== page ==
Has imposter syndrome run its course?

Imposter syndrome, self-saboteur

Article provided by Susie Ramroop, Mindset Coach and Speaker

This is a question that one day I would like to say yes to!

Unfortunately, until I can get access to everyone on the planet, I think we might have a way to go yet.

Despite a catalogue of successes over your career, there are likely to be times when you can’t quite believe the position you are in. You are expecting someone to knock on the door and say they made a dreadful mistake by giving you the opportunity; and in the meantime, you sit in fear, waiting for that to happen.

I am often asked if I think men also suffer from imposter syndrome, and it is a resounding yes. In every talk I give on the subject, and I give many, I always have men in the audience, even at women’s conferences. They are always in the minority, however. It does prove that men experience it too, and not all are super confident beings who apply for jobs even if they don’t tick all the boxes.

In my experience of choosing to work with more women than men on their personal leadership, I have come to the conclusion that women take much more responsibility than men, often too much. Taking on things that perhaps aren’t yours to take can leave you feeling resentful. Looking at it logically though, it doesn’t stack up – you weren’t asked to take it on, you took it out of guilt, and now you’re upset about that.  I’ve done it too! We do it because we are desperately looking for chances to prove we are good enough.

Our over responsibility as women, has us believe that if there are problems in our team, then it is because of us, and yet when the team is doing well, it was all them.  We don’t accept the praise, but we are willing to take the blame.  Compare this with men who (generally), believe the problem they are experiencing is external to themselves. It’s a result of the way the business is working, or the environment they are in.

Women are more active in seeking answers – we want to know why something happened, and so when an explanation like imposter syndrome comes along, we are more willing to own the label than men would be. We’re also more likely to go to a bar after work and compare notes with a colleague who immediately says, “yes I have that too”. Meanwhile, the men have moved on…

Even those who appear confident, arrogant even, aren’t exempt from feeling inadequate. There isn’t a person on the planet you knows everything and has experienced everything. So, self-doubt will always exist.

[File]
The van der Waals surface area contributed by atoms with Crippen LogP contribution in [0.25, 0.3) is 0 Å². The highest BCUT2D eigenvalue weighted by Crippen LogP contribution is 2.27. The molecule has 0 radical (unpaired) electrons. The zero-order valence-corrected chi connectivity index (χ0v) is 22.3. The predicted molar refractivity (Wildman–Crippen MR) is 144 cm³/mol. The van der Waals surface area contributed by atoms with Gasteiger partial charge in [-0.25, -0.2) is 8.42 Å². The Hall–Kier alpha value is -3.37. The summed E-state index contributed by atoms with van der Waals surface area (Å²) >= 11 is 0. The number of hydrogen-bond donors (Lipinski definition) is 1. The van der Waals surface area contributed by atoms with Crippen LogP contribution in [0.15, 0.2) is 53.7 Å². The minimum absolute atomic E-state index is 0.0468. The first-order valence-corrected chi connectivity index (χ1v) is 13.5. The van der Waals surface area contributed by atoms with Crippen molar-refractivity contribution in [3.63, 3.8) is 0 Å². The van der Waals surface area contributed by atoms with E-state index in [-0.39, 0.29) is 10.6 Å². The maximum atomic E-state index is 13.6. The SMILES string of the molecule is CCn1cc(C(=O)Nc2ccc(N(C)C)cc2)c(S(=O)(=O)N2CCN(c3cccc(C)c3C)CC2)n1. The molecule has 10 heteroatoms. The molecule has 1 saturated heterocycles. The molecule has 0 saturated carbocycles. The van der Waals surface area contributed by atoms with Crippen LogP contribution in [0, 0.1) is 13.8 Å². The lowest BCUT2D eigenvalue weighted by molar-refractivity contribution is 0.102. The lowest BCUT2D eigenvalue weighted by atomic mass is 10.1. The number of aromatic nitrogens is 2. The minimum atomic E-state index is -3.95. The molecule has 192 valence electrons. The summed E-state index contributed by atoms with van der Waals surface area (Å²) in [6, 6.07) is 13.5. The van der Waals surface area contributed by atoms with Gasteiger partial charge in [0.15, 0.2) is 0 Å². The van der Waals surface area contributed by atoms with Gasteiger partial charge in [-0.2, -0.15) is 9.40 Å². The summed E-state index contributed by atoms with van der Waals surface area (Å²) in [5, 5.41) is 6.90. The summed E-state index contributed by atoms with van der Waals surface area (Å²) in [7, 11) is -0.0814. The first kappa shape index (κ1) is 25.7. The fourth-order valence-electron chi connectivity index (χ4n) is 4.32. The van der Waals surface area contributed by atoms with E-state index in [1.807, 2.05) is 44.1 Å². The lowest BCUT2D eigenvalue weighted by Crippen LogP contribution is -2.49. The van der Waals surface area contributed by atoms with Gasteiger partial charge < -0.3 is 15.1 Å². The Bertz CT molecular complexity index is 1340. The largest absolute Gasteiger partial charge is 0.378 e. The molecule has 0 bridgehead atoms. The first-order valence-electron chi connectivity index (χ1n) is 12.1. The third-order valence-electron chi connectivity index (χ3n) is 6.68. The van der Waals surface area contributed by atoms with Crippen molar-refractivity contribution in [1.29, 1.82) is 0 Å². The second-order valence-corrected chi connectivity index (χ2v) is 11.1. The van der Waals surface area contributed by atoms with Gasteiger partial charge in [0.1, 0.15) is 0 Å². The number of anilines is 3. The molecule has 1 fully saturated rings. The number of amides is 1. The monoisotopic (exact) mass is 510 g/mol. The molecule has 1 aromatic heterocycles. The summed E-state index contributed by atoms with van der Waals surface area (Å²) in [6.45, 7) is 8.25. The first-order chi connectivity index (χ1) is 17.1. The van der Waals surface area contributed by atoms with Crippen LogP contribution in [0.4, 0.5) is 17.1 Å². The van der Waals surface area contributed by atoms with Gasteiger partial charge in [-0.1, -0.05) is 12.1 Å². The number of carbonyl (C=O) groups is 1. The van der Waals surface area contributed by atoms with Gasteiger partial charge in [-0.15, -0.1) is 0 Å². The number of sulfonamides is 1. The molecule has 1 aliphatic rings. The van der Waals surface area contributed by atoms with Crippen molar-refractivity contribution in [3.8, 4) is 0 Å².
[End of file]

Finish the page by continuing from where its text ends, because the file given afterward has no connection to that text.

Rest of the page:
Imposter syndrome creates this soundtrack in our heads that is constantly on repeat. Every time we do something well, we tell ourselves it wasn’t that great, or it was a fluke, which instead of fuelling us for next time, makes us more fearful that we will have to work even harder to prove ourselves.

But here’s the thing. When we get opportunities, we get them because of who we are, not what we are doing. If we are trying to be someone we’re not to compensate for the inadequacies we think we have, we are actually setting ourselves up to fail.  This act is not only unsustainable, but it’s not actually helping you – instead it consumes all your energy and limits your results.

Much better to gain total clarity on who you are and what is important to you, so you can operate from there. You can’t do this if you believe who you are isn’t good enough. And ironically, operating from that place is not going to produce your best work or your greatest relationships.

Here are four steps you can take to stop imposter syndrome in its tracks.

Decide not to own it

When other people say they have it, listen and tell them these steps.  Do not empathise or agree with them.  You will be doing yourself and them a favour in the long run.

Start accepting praise

Replace the space created by 1. with positivity.  Start saying “thank you” when someone praises you or remarks on your outfit.  Don’t dilute it with any other words, just simple gratitude.  You will teach that person and yourself that you value who you are.

Change how you talk to yourself

If I played back to you what was in your head you would think I was really cruel, so why are you tolerating it from yourself?  Whether it is you or someone else who is being critical, it will impact your confidence equally.  Be encouraging and talk to yourself like you would your best friend.

Create a list of all the things people come to you for

This is where your superpowers lie. They are the things you take for granted, but the things that allow you to make a bigger impact. Ignoring this is disrespecting where others place their value in you.

The world needs you, so stop wasting your time on owning things that don’t help you progress and start making a difference with the things you can do with your eyes closed.  Allow other people to help you do the rest – let them exercise their superpowers!

Clearly we are a little way from eliminating imposter syndrome completely, but following these steps is the positive contribution that you can make.  If you meet someone who is more bought into inadequacy than they are progress, share this with them.

Let’s pour the energy that we previously poured into imposter syndrome into energising its eradication!

If you’d like to find out how Susie can help you change your limiting mindset and think big, you can find her here: www.susieramroop.com and www.linkedin.com/in/susie-ramroop-mindset-coach

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